Do-it-yourself testing for glaucoma, if and when available, is of limited diagnostic value to clinicians, explained one physician familiar with the technology.
Take-home message: Do-it-yourself testing for glaucoma, if and when available, is of limited diagnostic value to clinicians, explained one physician familiar with the technology.
By Nancy Groves; Reviewed by Wallace L.M. Alward, MD
Iowa City, IA-Genetic testing for glaucoma is useful in some cases, but is most likely to yield clinically valuable information when ordered by a physician and performed by a certified laboratory.
Do-it-yourself genetic testing, if available, is of little benefit since no one, including physicians, is certain how to interpret risk genes discovered out of context, said Wallace L.M. Alward, MD.
For now, ophthalmologists do not need to worry about how to respond to patients who are concerned with the results of a test they had performed through a personal genome service since these companies have been blocked from marketing their products for medical purposes. Test providers, such as 23andMe, can provide customers with information about their genetic makeup based on blood tests but cannot provide disease risk profiles pending FDA regulatory approval.
“I’m enthusiastic that understanding glaucoma genetics will one day have a huge impact on diagnosis and therapeutics, but self-testing [in 2015] doesn’t hold promise for glaucoma diagnosis,” said Dr. Alward, the Frederick C. Blodi Chair in Ophthalmology; vice chairman, ophthalmology; director, Glaucoma Service; and professor of ophthalmology and visual sciences, University of Iowa Carver College of Medicine, Iowa City.
Dr. Alward discussed genetic testing, emphasizing the distinction between the two major types of glaucoma genes: those in which a single genetic change causes glaucoma, and those in which a change slightly increases the risk of developing glaucoma.
Disease-causing genes have typically been discovered through family studies. These include myocilin for juvenile-onset open-angle glaucoma and primary open-angle glaucoma; CYP1B1 and LTBP2 for primary congenital glaucoma; optineurin and TBK1 for normal tension glaucoma; PAX6 for aniridia; and PITX2 and FOXC1 for Axenfeld-Rieger Syndrome. A family member who carries one of these genes is at high risk to develop the associated form of glaucoma.
Fee-for-service testing is available for almost all of these genes; GeneTests.org offers a list of all the labs that provide testing. If a clinician believes that a patient may have the myocilin mutation, for example, the test can be ordered for about $200 with results available in 12 to 14 weeks. Answering this question may be very important to patients and their families.
“Unfortunately, all of the known glaucoma genes today only cause about 5% of glaucoma,” Dr. Alward said.
Further, the diagnosis can often be made with a slit lamp exam, and a lab test would not be crucial.
That said, genetic testing makes sense in some cases.
“If you have somebody who has all of the features of aniridia but still has an iris, you might want to test for PAX6 mutations,” Dr. Alward said. “I think myocilin testing is useful to do in someone with the classic juvenile onset glaucoma with a strong family history mostly so that you can check the offspring for their risk.”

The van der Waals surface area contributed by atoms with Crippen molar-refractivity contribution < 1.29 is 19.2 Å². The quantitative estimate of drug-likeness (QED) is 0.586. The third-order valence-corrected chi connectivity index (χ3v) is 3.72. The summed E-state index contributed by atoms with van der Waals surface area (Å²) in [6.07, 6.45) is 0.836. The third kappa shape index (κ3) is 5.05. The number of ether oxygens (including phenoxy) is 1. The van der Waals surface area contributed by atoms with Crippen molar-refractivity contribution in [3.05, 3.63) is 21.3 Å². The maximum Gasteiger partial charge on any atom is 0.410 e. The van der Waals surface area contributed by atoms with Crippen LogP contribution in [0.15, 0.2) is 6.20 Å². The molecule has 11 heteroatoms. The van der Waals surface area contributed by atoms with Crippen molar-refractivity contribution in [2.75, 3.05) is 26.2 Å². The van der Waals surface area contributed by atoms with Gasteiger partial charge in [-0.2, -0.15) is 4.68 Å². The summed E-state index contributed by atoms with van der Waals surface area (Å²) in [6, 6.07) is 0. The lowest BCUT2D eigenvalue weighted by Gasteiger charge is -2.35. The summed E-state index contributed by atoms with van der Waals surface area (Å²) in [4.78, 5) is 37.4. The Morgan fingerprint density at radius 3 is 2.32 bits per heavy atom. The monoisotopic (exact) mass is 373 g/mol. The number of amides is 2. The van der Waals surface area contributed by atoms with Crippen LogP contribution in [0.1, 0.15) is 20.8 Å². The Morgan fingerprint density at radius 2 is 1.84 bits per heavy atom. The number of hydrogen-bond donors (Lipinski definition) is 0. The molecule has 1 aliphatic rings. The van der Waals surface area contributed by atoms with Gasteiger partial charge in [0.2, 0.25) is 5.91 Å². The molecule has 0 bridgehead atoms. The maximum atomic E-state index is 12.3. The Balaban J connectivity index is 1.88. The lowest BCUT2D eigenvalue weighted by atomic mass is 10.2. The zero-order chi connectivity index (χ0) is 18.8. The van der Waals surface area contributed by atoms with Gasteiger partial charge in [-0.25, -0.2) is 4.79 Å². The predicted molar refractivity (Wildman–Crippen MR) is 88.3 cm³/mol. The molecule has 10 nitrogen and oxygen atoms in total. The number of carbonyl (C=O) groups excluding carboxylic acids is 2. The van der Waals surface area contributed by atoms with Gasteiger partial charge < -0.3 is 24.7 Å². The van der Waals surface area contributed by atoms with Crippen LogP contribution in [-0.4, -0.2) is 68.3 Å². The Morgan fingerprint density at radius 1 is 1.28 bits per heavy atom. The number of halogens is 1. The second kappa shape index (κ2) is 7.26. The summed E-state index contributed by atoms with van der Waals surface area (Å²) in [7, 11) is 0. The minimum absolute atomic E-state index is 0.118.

He added, though, that these instances represent a tiny fraction of his clinic population.
“Even though I can do genetic testing at no cost to my patients, I rarely do,” he said.
The other type of glaucoma gene, which identifies risk factors instead of a high likelihood that disease will develop, is usually found in genome-wide association studies (GWAS). Many of these genes have already been discovered, and new ones are regularly added to the list. These genes cause a very small, incremental risk of developing disease but do not by themselves cause glaucoma. For now they are of greater interest to glaucoma researchers than to individual patients, Dr. Alward said.
The most important of these is LOXL1, which is associated with exfoliation glaucoma and was discovered in a large GWAS conducted in Iceland. Individuals who are homozygous for the highest risk alleles are 700 times more likely to develop exfoliation syndrome than those with the lowest risk alleles. The catch is that 25% of the population is homozygous for the highest risk alleles.
“Most people who have the highest risk alleles will never get exfoliation, and testing for it is not helpful,” Dr. Alward said. “It’s a huge discovery and an important part of a complex puzzle, but I don’t know or really care what my LOXL1 phenotype is.”
The American Academy of Ophthalmology task force on genetic testing recommended in a 2012 report that ophthalmologists avoid routine genetic testing for genetically complex disorders such as late-onset, primary open-angle glaucoma.
“Hopefully that will change when there are useful tests for predicting the course or response to therapies,” Dr. Alward said.
He added that there are major, well-established risk factors for glaucoma, such as IOP, pattern standard deviation, and central corneal thickness. Then there are minor risk factors, associations that may appear in some studies but not others or may be of minor clinical significance.
“These genetic factors so far from the GWAS studies fall into the inconsistent or of minor significance categories for most patients,” Dr. Alward said.
The do-it-yourself tests that are not currently available would usually find sequence variations that are either meaningless or that would provide a tiny incremental risk that would not be clinically significant.
Wallace L.M. Alward, MD
This article was adapted from Dr. Alward’s presentation during Glaucoma Subspecialty Day at the 2014 meeting of the American Academy of Ophthalmology. Dr. Alward did not report any relevant disclosures.